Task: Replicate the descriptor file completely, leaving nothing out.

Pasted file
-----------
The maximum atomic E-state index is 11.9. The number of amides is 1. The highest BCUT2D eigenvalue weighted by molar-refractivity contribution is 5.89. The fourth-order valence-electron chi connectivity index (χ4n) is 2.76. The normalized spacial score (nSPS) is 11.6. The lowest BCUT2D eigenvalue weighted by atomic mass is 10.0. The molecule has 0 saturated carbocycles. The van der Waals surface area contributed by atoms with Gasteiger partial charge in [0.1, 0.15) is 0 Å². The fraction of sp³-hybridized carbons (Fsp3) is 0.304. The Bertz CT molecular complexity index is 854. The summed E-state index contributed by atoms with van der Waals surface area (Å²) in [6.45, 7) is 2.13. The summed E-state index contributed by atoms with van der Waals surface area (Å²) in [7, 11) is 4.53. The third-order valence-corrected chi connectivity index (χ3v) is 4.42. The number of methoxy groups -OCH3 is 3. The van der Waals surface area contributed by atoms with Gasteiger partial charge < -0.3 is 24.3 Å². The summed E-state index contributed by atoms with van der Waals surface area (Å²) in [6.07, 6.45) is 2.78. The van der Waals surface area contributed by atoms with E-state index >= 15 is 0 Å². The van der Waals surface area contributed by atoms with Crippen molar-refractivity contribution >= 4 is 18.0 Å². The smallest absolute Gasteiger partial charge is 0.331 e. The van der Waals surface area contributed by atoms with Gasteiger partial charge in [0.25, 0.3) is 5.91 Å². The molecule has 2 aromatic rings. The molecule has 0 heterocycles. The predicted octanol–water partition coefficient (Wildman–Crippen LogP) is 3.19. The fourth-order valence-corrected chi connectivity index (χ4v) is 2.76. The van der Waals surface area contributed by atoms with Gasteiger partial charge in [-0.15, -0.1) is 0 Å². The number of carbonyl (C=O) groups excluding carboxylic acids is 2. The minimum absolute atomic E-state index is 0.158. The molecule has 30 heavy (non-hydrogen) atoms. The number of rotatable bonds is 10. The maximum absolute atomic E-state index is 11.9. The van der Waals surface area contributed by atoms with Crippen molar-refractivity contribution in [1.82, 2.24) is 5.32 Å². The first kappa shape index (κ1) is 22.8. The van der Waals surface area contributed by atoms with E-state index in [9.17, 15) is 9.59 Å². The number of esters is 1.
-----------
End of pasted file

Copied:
The maximum atomic E-state index is 11.9. The number of amides is 1. The highest BCUT2D eigenvalue weighted by molar-refractivity contribution is 5.89. The fourth-order valence-electron chi connectivity index (χ4n) is 2.76. The normalized spacial score (nSPS) is 11.6. The lowest BCUT2D eigenvalue weighted by atomic mass is 10.0. The molecule has 0 saturated carbocycles. The van der Waals surface area contributed by atoms with Gasteiger partial charge in [0.1, 0.15) is 0 Å². The fraction of sp³-hybridized carbons (Fsp3) is 0.304. The Bertz CT molecular complexity index is 854. The summed E-state index contributed by atoms with van der Waals surface area (Å²) in [6.45, 7) is 2.13. The summed E-state index contributed by atoms with van der Waals surface area (Å²) in [7, 11) is 4.53. The third-order valence-corrected chi connectivity index (χ3v) is 4.42. The number of methoxy groups -OCH3 is 3. The van der Waals surface area contributed by atoms with Gasteiger partial charge < -0.3 is 24.3 Å². The summed E-state index contributed by atoms with van der Waals surface area (Å²) in [6.07, 6.45) is 2.78. The van der Waals surface area contributed by atoms with E-state index >= 15 is 0 Å². The van der Waals surface area contributed by atoms with Crippen molar-refractivity contribution >= 4 is 18.0 Å². The smallest absolute Gasteiger partial charge is 0.331 e. The van der Waals surface area contributed by atoms with Gasteiger partial charge in [0.25, 0.3) is 5.91 Å². The molecule has 2 aromatic rings. The molecule has 0 heterocycles. The predicted octanol–water partition coefficient (Wildman–Crippen LogP) is 3.19. The fourth-order valence-corrected chi connectivity index (χ4v) is 2.76. The van der Waals surface area contributed by atoms with Gasteiger partial charge in [-0.15, -0.1) is 0 Å². The number of carbonyl (C=O) groups excluding carboxylic acids is 2. The minimum absolute atomic E-state index is 0.158. The molecule has 30 heavy (non-hydrogen) atoms. The number of rotatable bonds is 10. The maximum absolute atomic E-state index is 11.9. The van der Waals surface area contributed by atoms with Crippen molar-refractivity contribution in [1.82, 2.24) is 5.32 Å². The first kappa shape index (κ1) is 22.8. The van der Waals surface area contributed by atoms with E-state index in [9.17, 15) is 9.59 Å². The number of esters is 1.